Former United Nations secretary general Boutros Boutros-Ghali died at a hospital here on Tuesday, officials said. He was 93. UN chief Ban Ki-moon hailed him as a “respected statesman” and a “memorable leader who rendered invaluable services to world peace and international order”.
Boutros-Ghali was earlier admitted to the hospital with a broken pelvis, BBC reported citing Egypt’s state news agency.
His death was confirmed by Rafael Dario Ramirez Carreno, the Venezuelan ambassador to the UN and current president of the UN Security Council.
A former Egyptian foreign minister, Boutros-Ghali was the first Arab to serve as UN chief.
He took office in 1992 at a time of increasing influence for the world body following its decisive role in the Gulf War, serving a five-year term.
“I am deeply saddened to learn of the death of my predecessor, Boutros Boutros-Ghali,” Ban said in a statement.
Boutros-Ghali “was a respected statesman” and a “well-known scholar of international law and brought formidable experience and intellectual power to the task of piloting the United Nations through one of the most tumultuous and challenging periods in its history, and guiding the Organization of the Francophonie in subsequent years”.
Ban said that as secretary-general, Boutros-Ghali “presided over a dramatic rise in UN peacekeeping”, and when the world “increasingly turned to the UN for solutions to its problems, in the immediate aftermath of the cold war”.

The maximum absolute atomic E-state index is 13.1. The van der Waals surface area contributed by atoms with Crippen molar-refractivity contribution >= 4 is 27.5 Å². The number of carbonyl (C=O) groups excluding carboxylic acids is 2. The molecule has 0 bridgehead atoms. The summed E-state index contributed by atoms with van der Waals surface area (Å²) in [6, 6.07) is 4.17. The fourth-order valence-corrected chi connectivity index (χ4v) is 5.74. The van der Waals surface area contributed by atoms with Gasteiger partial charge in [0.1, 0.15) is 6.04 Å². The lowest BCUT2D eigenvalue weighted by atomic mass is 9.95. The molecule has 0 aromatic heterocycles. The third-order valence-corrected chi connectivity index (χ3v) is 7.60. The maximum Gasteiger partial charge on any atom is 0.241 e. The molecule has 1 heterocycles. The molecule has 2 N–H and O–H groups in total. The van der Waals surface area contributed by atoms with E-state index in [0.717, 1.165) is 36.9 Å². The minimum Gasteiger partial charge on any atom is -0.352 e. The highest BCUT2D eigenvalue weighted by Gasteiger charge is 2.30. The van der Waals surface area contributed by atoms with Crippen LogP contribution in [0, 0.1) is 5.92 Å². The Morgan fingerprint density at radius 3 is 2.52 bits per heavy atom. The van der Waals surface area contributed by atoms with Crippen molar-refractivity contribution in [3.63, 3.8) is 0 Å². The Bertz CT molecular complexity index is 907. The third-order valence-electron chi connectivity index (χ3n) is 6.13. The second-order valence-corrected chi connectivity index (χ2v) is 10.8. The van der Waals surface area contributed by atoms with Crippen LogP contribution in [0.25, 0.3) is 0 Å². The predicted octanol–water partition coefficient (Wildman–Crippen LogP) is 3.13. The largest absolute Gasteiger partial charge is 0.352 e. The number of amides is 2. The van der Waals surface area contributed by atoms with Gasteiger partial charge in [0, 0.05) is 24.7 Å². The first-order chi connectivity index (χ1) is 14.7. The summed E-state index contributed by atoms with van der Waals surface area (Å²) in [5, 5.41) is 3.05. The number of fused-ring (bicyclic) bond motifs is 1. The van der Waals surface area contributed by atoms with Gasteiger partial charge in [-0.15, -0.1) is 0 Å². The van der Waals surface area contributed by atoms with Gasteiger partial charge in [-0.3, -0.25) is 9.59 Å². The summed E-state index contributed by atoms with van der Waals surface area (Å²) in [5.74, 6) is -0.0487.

“His commitment to the UN — its mission and its staff — was unmistakable, and the mark he has left on the organisation is indelible,” Ban said.
Boutros-Ghali led the UN during one of its most difficult times, with crises in Somalia, Rwanda, the Middle East and the former Yugoslavia.
Born on November 14, 1922 into a Coptic Christian family in Cairo, he was educated at Cairo University and in Paris.
He later studied international relations at Columbia University in New York and became Egypt’s foreign minister in 1977 under then president Anwar al-Sadat.
After leaving the UN, Boutros-Ghali served from 1998 to 2002 as secretary general of La Francophonie, a grouping of French-speaking nations.
In 2004, he was named president of Egypt’s human rights council, a body created by then Egyptian president Hosni Mubarak. Ghali resigned in 2011, the year Mubarak was ousted by a popular uprising.